“Well,” Marion drawled, standing up and ruffling Scarlett’s hair with her hand as she passed. “Got to get ready for the salt mines. You girls call if you need me. Okay?”
“Okay,” Scarlett said, taking another mouthful of cereal.
“Bye, Marion,” I said.
“She won’t come,” Scarlett said once Marion was safely upstairs, her footsteps creaking above us.
“Funerals freak her out.” She dropped her spoon in her bowl, finished. “Marion has a convenient excuse for everything.”
When we went upstairs to get ready I flopped on the edge of her bed, which was covered in clothes and magazines and mismatched blankets and sheets. Scarlett opened her closet and stood in front of it with her hands on her hips, contemplating. Marion yelled good-bye from downstairs and the front door slammed, followed by the sound of her car starting and backing out of the driveway. Through the window over Scarlett’s bed, I could see my own mother sitting in the swing on our front porch, drinking coffee and reading the paper. As Marion drove past she waved; her “neighbor smile” on, and went back to reading.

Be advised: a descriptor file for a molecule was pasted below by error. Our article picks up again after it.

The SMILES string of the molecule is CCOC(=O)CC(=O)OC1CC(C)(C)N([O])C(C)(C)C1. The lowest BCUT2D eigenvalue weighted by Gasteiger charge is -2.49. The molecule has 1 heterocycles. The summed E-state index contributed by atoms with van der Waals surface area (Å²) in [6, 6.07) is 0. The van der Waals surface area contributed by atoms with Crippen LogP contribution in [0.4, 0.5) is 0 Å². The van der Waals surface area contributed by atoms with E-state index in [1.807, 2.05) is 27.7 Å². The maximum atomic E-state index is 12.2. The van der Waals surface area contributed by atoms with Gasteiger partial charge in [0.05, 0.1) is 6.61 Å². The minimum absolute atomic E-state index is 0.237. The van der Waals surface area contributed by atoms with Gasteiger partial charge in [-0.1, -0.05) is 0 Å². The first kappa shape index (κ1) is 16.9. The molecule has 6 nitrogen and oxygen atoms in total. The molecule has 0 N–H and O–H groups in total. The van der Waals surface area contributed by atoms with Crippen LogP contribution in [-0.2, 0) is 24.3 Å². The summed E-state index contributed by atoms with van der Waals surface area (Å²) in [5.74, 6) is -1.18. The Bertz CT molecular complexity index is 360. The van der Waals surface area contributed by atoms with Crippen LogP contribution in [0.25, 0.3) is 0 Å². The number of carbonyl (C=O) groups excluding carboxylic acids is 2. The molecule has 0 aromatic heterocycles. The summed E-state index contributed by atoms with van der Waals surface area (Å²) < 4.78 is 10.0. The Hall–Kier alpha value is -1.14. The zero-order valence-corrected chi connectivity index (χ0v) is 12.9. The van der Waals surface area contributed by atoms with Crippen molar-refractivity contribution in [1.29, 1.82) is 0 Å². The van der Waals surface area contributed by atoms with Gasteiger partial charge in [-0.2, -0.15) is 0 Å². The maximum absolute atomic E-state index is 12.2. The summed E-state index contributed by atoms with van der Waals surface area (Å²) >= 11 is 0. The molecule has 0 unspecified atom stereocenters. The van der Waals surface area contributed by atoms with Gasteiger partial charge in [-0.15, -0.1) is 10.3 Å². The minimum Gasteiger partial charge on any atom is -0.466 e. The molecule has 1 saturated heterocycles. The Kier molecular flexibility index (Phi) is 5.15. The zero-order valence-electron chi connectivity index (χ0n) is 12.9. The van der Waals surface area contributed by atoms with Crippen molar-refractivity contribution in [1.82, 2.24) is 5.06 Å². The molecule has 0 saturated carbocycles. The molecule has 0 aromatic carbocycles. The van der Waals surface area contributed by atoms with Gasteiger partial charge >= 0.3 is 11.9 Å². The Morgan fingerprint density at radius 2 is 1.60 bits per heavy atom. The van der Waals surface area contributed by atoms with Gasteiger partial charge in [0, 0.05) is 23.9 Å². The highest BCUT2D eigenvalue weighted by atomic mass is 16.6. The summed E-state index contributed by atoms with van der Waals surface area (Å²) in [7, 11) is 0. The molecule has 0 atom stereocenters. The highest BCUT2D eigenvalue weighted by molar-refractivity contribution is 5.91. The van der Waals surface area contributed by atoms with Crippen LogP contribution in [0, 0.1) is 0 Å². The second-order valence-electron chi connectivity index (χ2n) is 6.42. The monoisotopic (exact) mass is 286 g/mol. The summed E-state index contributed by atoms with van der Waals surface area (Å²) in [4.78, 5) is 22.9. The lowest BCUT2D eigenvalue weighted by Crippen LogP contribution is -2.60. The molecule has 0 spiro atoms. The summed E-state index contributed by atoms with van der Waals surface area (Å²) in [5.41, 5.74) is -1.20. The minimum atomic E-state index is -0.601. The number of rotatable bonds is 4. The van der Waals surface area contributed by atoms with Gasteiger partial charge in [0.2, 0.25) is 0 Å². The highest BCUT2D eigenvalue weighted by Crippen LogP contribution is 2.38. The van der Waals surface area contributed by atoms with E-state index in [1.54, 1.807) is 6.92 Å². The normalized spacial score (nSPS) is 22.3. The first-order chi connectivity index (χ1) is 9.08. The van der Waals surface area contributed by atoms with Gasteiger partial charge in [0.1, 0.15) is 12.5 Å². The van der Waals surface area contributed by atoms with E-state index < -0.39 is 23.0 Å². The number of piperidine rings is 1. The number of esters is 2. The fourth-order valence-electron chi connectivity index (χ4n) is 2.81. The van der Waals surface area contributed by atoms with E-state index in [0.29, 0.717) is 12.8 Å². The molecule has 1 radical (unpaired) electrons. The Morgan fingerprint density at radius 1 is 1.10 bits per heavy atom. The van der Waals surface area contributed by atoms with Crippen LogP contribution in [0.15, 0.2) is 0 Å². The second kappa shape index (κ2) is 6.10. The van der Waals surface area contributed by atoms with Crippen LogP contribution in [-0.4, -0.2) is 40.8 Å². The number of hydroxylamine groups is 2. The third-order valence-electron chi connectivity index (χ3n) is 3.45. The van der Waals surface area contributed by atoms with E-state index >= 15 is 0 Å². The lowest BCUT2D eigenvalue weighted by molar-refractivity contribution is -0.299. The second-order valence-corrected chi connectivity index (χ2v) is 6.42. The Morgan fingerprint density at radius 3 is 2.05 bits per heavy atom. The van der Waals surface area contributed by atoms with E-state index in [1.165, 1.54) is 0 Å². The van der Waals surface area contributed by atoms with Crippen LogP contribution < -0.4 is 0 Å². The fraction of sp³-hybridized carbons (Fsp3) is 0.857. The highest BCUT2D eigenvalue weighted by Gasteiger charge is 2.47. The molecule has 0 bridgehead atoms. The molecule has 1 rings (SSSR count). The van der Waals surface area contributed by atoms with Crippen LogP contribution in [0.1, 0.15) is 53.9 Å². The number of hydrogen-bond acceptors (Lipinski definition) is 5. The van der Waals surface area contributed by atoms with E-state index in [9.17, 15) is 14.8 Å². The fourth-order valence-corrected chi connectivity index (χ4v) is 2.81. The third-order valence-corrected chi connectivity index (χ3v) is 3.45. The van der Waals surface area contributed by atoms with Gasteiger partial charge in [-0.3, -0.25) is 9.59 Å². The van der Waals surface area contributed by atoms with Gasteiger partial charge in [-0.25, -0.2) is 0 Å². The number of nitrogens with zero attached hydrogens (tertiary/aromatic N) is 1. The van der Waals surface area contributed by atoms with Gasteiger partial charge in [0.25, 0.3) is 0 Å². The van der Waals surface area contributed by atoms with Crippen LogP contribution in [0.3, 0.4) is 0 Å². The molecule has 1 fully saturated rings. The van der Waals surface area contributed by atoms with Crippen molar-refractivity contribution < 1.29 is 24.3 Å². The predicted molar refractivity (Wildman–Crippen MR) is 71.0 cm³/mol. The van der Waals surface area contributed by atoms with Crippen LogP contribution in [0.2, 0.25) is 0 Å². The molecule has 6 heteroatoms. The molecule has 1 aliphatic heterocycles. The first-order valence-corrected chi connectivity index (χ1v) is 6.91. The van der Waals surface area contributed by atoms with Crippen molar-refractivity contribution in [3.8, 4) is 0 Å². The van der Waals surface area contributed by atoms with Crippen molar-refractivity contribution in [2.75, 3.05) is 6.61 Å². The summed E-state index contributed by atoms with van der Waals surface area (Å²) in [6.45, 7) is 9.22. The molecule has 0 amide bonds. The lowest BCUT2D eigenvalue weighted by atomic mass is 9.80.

“I hate this,” Scarlett said suddenly, reaching into the closet and pulling out a navy blue dress with a white collar. “I don’t have a single thing that’s appropriate.”
“You can wear my twelve-year-old dress,” I offered, and she made a face.
“I bet Marion’s got something,” she said suddenly, leaving the room. Marion’s closet was legend; she was a fashion plate and a pack rat, the most dangerous of pairings.